1. Health
You can opt-out at any time. Please refer to our privacy policy for contact information.

Retin-A (Tretinoin)

Treating Acne with Retin-A

By

Updated June 19, 2014

Retin-A (tretinoin) is a powerful acne treatment medication, derived from vitamin A. It can be used to treat mild to moderately severe acne, and is especially effective for those with comedonal acne (many blackheads and whiteheads).

Retin-A is available in cream or gel form, by prescription only and is also known as Retin-A Micro, Avita, Renova, and generic tretinoin.

Many acne sufferers swear by their Retin-A medication, and for some it is an excellent treatment choice. Its advantages go beyond clearing acne -- for example, people who have post-inflammatory hyperpigmentation may find that Retin-A reduces the look of dark spots and discoloration left by acne breakouts. Also, adult acne sufferers benefit from the other popular use of Retin-A: It can reduce the look of fine lines and wrinkles.

How it Works:

All tretinoin products work by speeding up cell turnover rates, rapidly exfoliating the skin and decreasing the buildup of dead cells within the follicle. This, in turn, reduces the formation of comedones. Retin-A also makes existing blackheads less "sticky," helping the blockages make their way to the surface to be expelled.

 

Like most acne medications, Retin-A takes time to work. You will likely not see any change in the skin for several weeks, and it may take several months for noticeable improvement to occur.

In fact, it is not uncommon for patients to have an initial worsening of acne breakouts. While annoying, it usually isn't cause for alarm. If you do experience a flare-up, let your doctor know, but don't stop using your Retin-A unless he or she instructs you otherwise.

 

Common Usage Directions:

Retin-A is used once per day, or once every other day, usually at bedtime. The skin should first be washed with a mild cleanser. Twenty or 30 minutes after cleansing, Retin-A is applied to affected areas. This wait time is important to ensure completely dry skin. Applying Retin-A while skin is even the slightest bit damp invites irritation.

 

Just a thin layer of Retin-A is needed to do the job. A pea-sized amount is enough for the entire face. Steer clear of the entire eye area. This delicate skin is easily irritated by Retin-A.

While you’re at it, avoid the area around the mouth (especially near the corners), the lips, and the creases around the nose. Use as little product as possible on the chin. These areas all have a tendency to become uncomfortably dry and flaky with Retin-A use.

It can be tempting to use more than is directed in an attempt to speed improvement of the skin. Unfortunately, doing so won't clear acne any faster but instead will leave you with skin that is painfully irritated. It's best to avoid temptation and follow your doctor's usage directions carefully.

 

Possible Side Effects:

Nearly all Retin-A users develop dryness of the skin, to some degree. Other common side effects include redness, peeling or flaking, itching, and general skin irritation. These side effects may be worse during the first few weeks of use, and gradually improve as the skin becomes more tolerant of the treatment.

 

Retin-A can also cause excessive redness, swelling, blistering or crusting of the skin. Some patients may notice a lightening or darkening of the skin.

It's worth noting that many people experience a stinging sensation when Retin-A is applied. Some users feel just a slight stinging; others describe a more acute burning sensation. Luckily, this feeling usually subsides after a few minutes.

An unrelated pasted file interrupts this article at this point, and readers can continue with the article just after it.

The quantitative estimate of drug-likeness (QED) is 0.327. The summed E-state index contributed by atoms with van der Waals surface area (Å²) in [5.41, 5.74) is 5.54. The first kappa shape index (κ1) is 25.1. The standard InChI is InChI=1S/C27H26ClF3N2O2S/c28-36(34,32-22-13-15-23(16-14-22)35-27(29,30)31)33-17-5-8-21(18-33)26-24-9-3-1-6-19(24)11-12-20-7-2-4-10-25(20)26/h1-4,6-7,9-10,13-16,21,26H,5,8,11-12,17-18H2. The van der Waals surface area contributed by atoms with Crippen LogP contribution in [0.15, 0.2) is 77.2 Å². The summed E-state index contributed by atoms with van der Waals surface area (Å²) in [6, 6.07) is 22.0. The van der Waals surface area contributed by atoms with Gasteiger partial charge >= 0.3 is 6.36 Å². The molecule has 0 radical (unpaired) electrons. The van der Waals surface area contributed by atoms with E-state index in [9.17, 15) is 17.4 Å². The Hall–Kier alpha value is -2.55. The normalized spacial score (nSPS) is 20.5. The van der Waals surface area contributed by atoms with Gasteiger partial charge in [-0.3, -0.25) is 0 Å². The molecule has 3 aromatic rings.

Another result of Retin-A use is photosensitivity, or an increased sensitivity to the sun. While using Retin-A, you will be much more susceptible to sunburn and sun damage. Do your best to avoid sun exposure. And yes, this includes tanning beds. You must use a sunscreen of at least SPF 15 every day; SPF 30 is even better.

There have been rare case reports of birth defects in women who use oral tretinoin.  Because Retin-A use hasn't been extensively studied in pregnant women, most dermatologists encourage women to use contraception while using the medication.

Because tretinoin is made from vitamin A, people should not take additional supplements containing high doses of vitamin A.

Tips for Using Retin-A:

  • Use a moisturizer daily. Regular use of an oil-free moisturizer will help control the inevitable dryness that comes with Retin-A use.
  • Take care in choosing your skin care products. Abrasive scrubs, astringents, aftershave, exfoliating products, or products containing drying ingredients can cause burning and discomfort.
  • Flaking or peeling skin can be very gently sloughed away with a washcloth. Take care not to scrub too hard!
  • If your skin seems excessively irritated, dry, or uncomfortable, let your doctor know. He or she may advise you to scale back use to once every two or three days.
  • Tell your doctor if you are using other products containing acne-fighting ingredients, such as benzoyl peroxide, sulfur, resorcinol or salicylic acid. These ingredients may interact with Retin-A. In fact, your doctor should be aware of all medications you are currently taking, as there may be other medications that also could interact with Retin-A.

 

Next Steps:

Retin-A (Tretinoin) FAQs
More Retin-A Info from Drugs A-Z

What's the Difference Between Retin-A and Tretinoin?

Watch the Video: Is Retin-A Right for Me?

Sources: "Tretinoin Topical." MedlinePlus. 03 April 2000. U.S. National Library of Medicine & National Institutes of Health. 9 Sep 2011.

  1. About.com
  2. Health
  3. Acne
  4. Treatment Options
  5. Prescription Topicals
  6. Retin-A (Tretinoin)

©2014 About.com. All rights reserved.

We comply with the HONcode standard
for trustworthy health
information: verify here.